Statistical analyses were performed with the unpaired Student’s t-test when comparing 2 groups using Graphpad Prism software. Microglial morphology profile data was analyzed by using two-way analysis of variance (ANOVA) followed by a Bonferroni posthoc test. Data are presented as means ± SEM, and differences were considered statistically significant at p ≤ 0.05.
Brain-inflammation in the epileptogenic and tonic-clonic phase of Syn2-/- mice
We first qualitatively examined the gross neuroanatomy in the Syn2-/- mice at different developmental stages. In the epileptogenic stage in 1- and 2-months old mice, we found no differences in the neuronal cytoarchitecture of the brain regions including cortex, hippocampus, and subcortical structures. This suggests no major defects in cortical lamination or hippocampal and thalamic organization (S2A–S2D Fig). Next, we evaluated brain inflammation as characterized by microglial activation as well as cytokine and chemokine expression. Here, we observed both regional and time-dependent alterations (Figs 1 and 2). Upon activation, microglia often change their morphology, which can be categorized into three phenotypes: ramified (Ram) (Fig 1A), intermediate (Inter) (Fig 1B), and round/amoeboid (R/A) (Fig 1C) as previously described [25–28]. Within the cortical structures at 1 month, no differences were detected in motor or somatosensory cortex (Fig 1D and 1E). However, the entorhinal cortex showed a selective reduction in the relative percentage of ramified/surveying Iba1+ cells with a corresponding increase in intermediate cells, the latter representing a more activated microglial phenotype (Fig 1F). At 2 months, we observed a significant interaction between genotype and morphology in both motor cortex and entorhinal cortex, while still no changes were observed in the somatosensory cortex (Table 1). In the hippocampus, significantly less ramified cells were observed in both the ML and the GCL of the dentate gyrus at 1 month, which corresponded with an increase in the percentage of intermediate cells in the ML (Fig 1G and 1H). Also at 2 months, we observed a significant interaction between genotype and morphology in the ML and GCL (Table 1). No significant changes were observed in the dentate hilus at either 1 month (Fig 1I) or 2 months (Table 1). In subcortical structures, both VB and MD thalamic nuclei showed strong activation at 2 months (Table 1) while there were no significant changes at 1 month (Fig 1J and 1K).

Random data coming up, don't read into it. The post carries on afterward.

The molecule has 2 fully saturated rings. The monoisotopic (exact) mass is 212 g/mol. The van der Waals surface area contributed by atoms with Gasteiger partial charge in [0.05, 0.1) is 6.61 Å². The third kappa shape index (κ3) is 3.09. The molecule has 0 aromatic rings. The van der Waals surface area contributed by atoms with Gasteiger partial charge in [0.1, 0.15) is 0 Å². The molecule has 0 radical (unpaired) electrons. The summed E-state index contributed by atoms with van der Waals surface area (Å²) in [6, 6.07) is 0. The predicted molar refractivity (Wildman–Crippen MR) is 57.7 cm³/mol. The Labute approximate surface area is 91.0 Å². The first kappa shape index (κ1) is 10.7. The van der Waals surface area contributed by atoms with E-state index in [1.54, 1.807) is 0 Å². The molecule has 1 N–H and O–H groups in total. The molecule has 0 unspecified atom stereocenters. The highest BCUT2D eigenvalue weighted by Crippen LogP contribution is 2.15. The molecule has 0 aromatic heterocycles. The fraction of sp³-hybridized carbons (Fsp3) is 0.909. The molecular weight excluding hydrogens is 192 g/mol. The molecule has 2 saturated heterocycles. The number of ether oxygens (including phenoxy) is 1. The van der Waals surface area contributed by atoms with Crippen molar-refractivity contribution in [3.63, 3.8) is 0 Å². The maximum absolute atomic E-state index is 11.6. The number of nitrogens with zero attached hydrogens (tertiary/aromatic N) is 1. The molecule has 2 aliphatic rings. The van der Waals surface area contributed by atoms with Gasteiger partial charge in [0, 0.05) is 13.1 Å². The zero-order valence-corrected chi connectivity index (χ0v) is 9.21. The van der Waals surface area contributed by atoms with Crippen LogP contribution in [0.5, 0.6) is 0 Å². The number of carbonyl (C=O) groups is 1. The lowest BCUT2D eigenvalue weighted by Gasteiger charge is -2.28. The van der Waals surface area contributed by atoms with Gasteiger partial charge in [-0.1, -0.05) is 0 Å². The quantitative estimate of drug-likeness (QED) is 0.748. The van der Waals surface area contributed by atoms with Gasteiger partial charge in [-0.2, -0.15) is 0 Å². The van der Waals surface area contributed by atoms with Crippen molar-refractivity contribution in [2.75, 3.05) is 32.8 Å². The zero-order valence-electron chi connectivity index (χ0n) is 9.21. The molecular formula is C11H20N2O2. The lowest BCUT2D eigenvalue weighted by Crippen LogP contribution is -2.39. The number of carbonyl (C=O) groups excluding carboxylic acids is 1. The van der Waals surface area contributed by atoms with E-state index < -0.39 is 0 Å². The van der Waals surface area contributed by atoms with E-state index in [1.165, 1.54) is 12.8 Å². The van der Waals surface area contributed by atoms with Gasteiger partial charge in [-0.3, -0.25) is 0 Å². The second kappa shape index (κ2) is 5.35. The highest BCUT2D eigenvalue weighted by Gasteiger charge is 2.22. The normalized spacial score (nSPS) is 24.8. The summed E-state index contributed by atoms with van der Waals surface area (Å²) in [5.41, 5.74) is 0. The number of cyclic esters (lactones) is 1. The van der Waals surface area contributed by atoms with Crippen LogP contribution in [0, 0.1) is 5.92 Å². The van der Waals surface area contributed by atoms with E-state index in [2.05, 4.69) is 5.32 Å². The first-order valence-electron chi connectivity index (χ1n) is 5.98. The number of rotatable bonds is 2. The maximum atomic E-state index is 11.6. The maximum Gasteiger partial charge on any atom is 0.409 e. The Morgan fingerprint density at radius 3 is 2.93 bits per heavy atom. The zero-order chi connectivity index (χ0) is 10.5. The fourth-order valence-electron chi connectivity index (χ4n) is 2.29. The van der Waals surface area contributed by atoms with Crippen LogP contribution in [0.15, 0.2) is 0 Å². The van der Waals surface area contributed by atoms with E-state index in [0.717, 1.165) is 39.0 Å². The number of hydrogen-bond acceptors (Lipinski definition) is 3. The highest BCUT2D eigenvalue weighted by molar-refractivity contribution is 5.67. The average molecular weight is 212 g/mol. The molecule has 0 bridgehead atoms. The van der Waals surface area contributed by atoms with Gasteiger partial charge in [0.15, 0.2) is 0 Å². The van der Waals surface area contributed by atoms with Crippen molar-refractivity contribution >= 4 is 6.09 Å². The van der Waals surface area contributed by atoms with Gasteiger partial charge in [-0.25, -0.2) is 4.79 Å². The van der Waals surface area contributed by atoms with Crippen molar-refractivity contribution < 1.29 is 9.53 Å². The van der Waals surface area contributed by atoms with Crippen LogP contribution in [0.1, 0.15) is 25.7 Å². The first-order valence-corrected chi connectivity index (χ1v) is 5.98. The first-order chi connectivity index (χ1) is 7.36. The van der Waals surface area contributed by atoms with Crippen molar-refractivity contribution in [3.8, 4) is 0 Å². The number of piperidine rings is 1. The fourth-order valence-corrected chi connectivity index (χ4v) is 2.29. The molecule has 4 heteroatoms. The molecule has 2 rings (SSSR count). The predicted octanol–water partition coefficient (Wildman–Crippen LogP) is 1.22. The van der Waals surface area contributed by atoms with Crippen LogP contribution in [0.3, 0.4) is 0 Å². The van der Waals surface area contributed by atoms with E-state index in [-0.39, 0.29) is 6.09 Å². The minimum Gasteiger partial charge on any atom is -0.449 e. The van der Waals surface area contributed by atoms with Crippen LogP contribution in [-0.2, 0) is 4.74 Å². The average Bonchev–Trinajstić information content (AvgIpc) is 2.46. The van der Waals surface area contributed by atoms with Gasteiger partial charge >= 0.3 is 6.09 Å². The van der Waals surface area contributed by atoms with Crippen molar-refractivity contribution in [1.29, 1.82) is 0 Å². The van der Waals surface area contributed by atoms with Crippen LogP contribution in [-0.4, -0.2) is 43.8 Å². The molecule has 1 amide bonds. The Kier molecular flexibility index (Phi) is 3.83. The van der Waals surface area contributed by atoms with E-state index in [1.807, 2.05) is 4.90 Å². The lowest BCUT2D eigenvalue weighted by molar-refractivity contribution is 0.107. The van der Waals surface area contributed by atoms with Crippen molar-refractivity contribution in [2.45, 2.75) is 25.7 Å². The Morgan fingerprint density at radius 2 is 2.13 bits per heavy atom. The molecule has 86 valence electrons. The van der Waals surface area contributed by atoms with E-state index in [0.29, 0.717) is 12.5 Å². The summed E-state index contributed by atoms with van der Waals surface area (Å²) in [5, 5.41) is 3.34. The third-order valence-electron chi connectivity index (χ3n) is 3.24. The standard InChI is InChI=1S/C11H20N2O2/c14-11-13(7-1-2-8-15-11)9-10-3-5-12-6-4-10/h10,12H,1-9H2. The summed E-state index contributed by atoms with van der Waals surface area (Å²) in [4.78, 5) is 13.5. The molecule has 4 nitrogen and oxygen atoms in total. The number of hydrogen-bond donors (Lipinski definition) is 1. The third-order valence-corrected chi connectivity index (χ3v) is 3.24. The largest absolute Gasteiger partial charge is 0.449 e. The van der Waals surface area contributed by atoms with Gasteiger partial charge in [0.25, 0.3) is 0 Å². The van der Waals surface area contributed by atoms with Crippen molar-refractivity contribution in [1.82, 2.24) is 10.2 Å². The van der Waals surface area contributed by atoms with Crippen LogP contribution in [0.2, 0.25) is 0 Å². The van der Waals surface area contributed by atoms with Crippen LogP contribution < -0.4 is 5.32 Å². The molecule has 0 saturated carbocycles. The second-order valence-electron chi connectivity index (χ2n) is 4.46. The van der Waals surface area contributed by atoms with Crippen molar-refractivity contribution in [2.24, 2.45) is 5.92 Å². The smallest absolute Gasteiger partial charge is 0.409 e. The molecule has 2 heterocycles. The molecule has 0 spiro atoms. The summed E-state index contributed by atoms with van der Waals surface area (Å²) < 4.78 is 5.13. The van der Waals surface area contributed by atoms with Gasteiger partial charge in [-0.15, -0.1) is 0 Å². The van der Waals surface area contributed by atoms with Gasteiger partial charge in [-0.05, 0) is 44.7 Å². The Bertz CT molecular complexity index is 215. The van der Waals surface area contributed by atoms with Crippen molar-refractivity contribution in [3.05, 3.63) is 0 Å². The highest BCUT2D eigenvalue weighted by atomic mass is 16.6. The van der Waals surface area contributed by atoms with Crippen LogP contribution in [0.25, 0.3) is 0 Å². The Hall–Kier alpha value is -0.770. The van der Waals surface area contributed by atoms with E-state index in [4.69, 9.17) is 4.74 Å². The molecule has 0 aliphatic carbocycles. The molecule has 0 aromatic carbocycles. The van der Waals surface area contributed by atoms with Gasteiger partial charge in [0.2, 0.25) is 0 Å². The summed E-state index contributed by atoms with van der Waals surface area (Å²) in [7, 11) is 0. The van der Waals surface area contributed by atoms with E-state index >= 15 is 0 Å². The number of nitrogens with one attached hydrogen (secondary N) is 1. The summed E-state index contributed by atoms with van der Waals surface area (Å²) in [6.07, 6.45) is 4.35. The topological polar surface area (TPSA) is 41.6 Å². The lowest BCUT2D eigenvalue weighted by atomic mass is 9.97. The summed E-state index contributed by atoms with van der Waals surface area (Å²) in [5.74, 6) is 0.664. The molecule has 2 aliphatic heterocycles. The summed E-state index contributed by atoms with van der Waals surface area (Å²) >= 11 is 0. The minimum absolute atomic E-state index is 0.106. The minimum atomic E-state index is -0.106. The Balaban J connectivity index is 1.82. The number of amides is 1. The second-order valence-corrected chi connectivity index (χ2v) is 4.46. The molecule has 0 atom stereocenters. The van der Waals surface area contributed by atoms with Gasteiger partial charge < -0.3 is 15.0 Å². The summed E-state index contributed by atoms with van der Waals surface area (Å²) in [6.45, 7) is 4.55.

Images showing Iba1/ED1 immunolabeling of microglia representing three different morphological phenotypes: ramified (Ram; A), intermediate (Inter; B) and round/amoeboid (R/A; C). Note the elongated cell soma (arrowhead) and thicker proximal processes (arrow) in B compared to A. Quantifications of the relative percentage of microglia with three different morphological phenotypes in the motor cortex (D), somatosensory cortex (E), entorhinal cortex (F), molecular layer (ML) of the dentate gyrus (G), granule cell layer (GCL) of DG (H), dentate hilus (I), ventrobasal (VB) nucleus of thalamus (J), and mediodorsal (MD) nucleus of thalamus (K) of wild type (WT) and Syn2-/- mice. Data are presented as mean ± SEM, n = 7 WT and 8 Syn2-/- mice. *, p ≤ 0.05, 2-way ANOVA with Bonferroni posthoc test. Scale bar is 10 μm (in A for A-C).